Equation (1) is used to calculate the maximum Friction force acting between the wheels of robot and the floor.

    Where, Fmax = maximum friction force without skidding, mbot = mass of entire bot,

    µ = coefficient of friction between silicon rubber tyre & floor

    = 0.5

    Fmax = 5×9.81×0.5 = 24.525 N

    amax=Fmax / mbot = 9.81×0.5 = 4.905 m/s2 Freq = (mbot/2) × areq = 2.5×2 = 5 N

    Where, Freq = Force required at each wheel, areq = acceleration required

    Treq Freq rwheel (2)

    Equation (2) is used to calculate the torque that the navigation motor will be required to provide inorder to move the robot. Where, Treq = Torque required,

    rwheel = Radius of wheel Treq = 5×0.05 = 0.25 Nm

    • Principle

  6. VACUUM DESIGN

    Fig. 9. Blade of Vacuum

  7. BLADE/VACUUM CALCULATION

    Vacuum cleaner selection is based on Bernoullis Principle. Bernoullis theorem implies that if the fluid flows horizontally so that no change in gravitational potential energy occurs, then a decrease in fluid pressure is associated with an increase in fluid velocity. If the fluid is flowing through a horizontal pipe of varying cross-sectional area, for example, the fluid speeds up in constricted areas so that the pressure the flud exerts is least where the cross section is smallest. This phenomenon is sometimes called the Venturi effect.

    • Vacuum

      Fig. 7. Sectional View of the Vacuum

      Fig. 8. Isometric View of the Vacuum Draft

      = 3873.58 mm2 DE = DB × sin (150)

      = 45/4 × sin (150)

      = 2.9117

      Fig. 10. Cross section of blade

      Volume in 1 rotation

      = 2.9117 × 3873.58 × 8

      = 90230.06 mm3 RPM = 7000 rpm

      = 18.046 lit/sec

      = 0.01805 m3/sec AT Dia (D) = 90 mm

      = 2.836 m/s AT Dia (d) = 32 mm

      = 22.438 m/s

  8. FINAL ASSEMBLY

    Fig. 11. Final Assembly

    Figure (11) shows the complete assembly of the vacuum cleaner.

  9. TESTING AND OBSERVATIONS

    • Testing Stage 1:

      Test of Climbing Capacity of robot was performed. Observations:

      1. Robot climbed the rod successfully.

      2. The rpm provided during test was too high for the process.

      3. The robot was observed to deviate to right side. The PWM of right front motor was increased. Still the deviation continued at a certain scale.

    • Testing Stage 2:

      The linearity issues of robot motions during first test were sever.

      In order to improve that, PWM was changed but still the problem remained. Later it was observed that the torque providing capacity of a front right motor was reduced. Moreover due to some current rating issues we had to change all the four motors and replace them with new 200rpm Johnsons geared motors.

      The linearity of the robot was corrected and the robot stopped deviating towards right.

    • Testing Stage 3:

      The Vacuum arrangement was tested with an 8 V battery and it worked satisfactorily.

    • Testing Stage 4:

    The entire assembled robot was tested. After assembling all the parts on the robot, the testing of feedback code was performed.

    Observations:

    1. Robot navigation was tested and found to be satisfactory.

    2. The robot accumulated almost 55 to 65 percent of the dirt samples.

    3. Reduced suction capacity of the vacuum was observed which may have happened due to following two reasons.

      1. Due to distribution of same current from 12V battery to the navigation motors as well as vacuum motor, navigation motors draw more current and thus the capacity of the vacuum motor is found to reduce.

      2. The motor drivers use PWM to control the vacuum motor, the signals of which vary between its maximum and minimum value. The dc motor used found it difficult to draw more voltage from the motor driver. And hence motor driver were observed to heat at extreme level.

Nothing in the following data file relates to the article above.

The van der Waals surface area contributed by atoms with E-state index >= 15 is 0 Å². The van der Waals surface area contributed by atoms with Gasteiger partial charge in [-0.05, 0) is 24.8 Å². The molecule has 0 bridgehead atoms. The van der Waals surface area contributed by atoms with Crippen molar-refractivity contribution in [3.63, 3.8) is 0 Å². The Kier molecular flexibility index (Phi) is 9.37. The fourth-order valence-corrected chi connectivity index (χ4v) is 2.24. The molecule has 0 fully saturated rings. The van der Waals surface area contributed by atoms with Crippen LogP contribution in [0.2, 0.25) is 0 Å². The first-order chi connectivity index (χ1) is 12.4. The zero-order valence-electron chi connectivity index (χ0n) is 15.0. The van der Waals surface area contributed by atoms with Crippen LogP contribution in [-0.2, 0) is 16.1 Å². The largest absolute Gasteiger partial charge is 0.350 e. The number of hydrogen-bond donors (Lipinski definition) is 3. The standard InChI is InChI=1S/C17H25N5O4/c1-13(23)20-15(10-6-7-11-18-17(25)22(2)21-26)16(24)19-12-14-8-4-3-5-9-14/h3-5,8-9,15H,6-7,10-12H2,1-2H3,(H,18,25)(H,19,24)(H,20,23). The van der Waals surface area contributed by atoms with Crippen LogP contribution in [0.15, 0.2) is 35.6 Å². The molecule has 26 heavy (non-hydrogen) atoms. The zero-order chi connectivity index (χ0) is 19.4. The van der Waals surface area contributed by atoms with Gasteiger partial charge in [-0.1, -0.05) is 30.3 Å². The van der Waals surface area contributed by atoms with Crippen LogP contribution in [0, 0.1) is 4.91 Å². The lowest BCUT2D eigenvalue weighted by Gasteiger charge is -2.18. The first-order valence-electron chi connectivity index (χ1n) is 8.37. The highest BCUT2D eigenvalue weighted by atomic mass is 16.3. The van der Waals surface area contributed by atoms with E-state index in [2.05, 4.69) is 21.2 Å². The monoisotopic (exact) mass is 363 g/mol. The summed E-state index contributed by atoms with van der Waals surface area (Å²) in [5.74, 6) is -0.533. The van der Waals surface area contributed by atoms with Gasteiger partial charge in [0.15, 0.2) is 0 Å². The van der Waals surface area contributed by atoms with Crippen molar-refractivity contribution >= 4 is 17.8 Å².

4. During this testing phase the gears of the motor were observed to slip multiple times. This was due to jerk observed during the entry and exit of the robot from the rod.

    5. The average time for robot to clean and navigate through one bench was observed to be 22 sec.

  10. SUMMARY

Problem statement of the project was decided by rigorous discussion about the problems faced in day to day life and their feasible solutions. After confirming the title we came up with an initial design. But later through internal discussions and advice by our guide it was observed that the proposed design wasnt economical to manufacture and more over the weight constrains were huge. So later a better design was introduced and finalized. Manufacturing of the proposed robot helped us to learn a wide range of manufacturing skills including carpentry, welding, fitting etc. Also a wide portion of the project included electronics and thus design and assembly of the same helped us to trigger the interdisciplinary approach within our mindset. After manufacturing the physical features and assembly of electronic circuits the robot was tested within a certain scope defined earlier, and was found to satisfy the predetermined objectives to a considerable extent.

REFERENCES

  1. Iwan Ulrich, Francesco Mondada, J D Nicoud Autonomous Vacuum Cleaner Robotics and Autonomous systems, Vol 19, pp 233-245, 1997

  2. T.B. Asafa, T.M. Afonja, E.A. Olaniyan, H.O. Alade Development of a Vacuum Cleaner Robot Alexandria Engineering Journal,Vol 57, pp 2911-2920, December 2018

  3. Raj Vishaal, Raghavan P., Rajesh R., Sachin Micheal, Mohan Rajesh Elara Design of Dual Purpose Cleaning Robot Procedia Computer Science (International Conference on Robotics and Smart Manufacturing), Vol 133, pp 518-525, 2018

  4. Vatsal ShahFloor Cleaning Robot with Mobile-App or Autonomous

    Unpublished

  5. https://www.biorobotics.snu.ac.kr/glider

  6. https://sites.google.com/site/archimonde2001/projects/escalade360

  7. Sam D. Herbert, Andrew Drenner, and Nikolaos Papanikolopoulos, "Loper: A Quadruped-Hybrid Stair Climbing Robot", Proceedings of the 2008 IEEE Conference on Robotics and Automation, Pasadena, CA, May 19-23, 2008.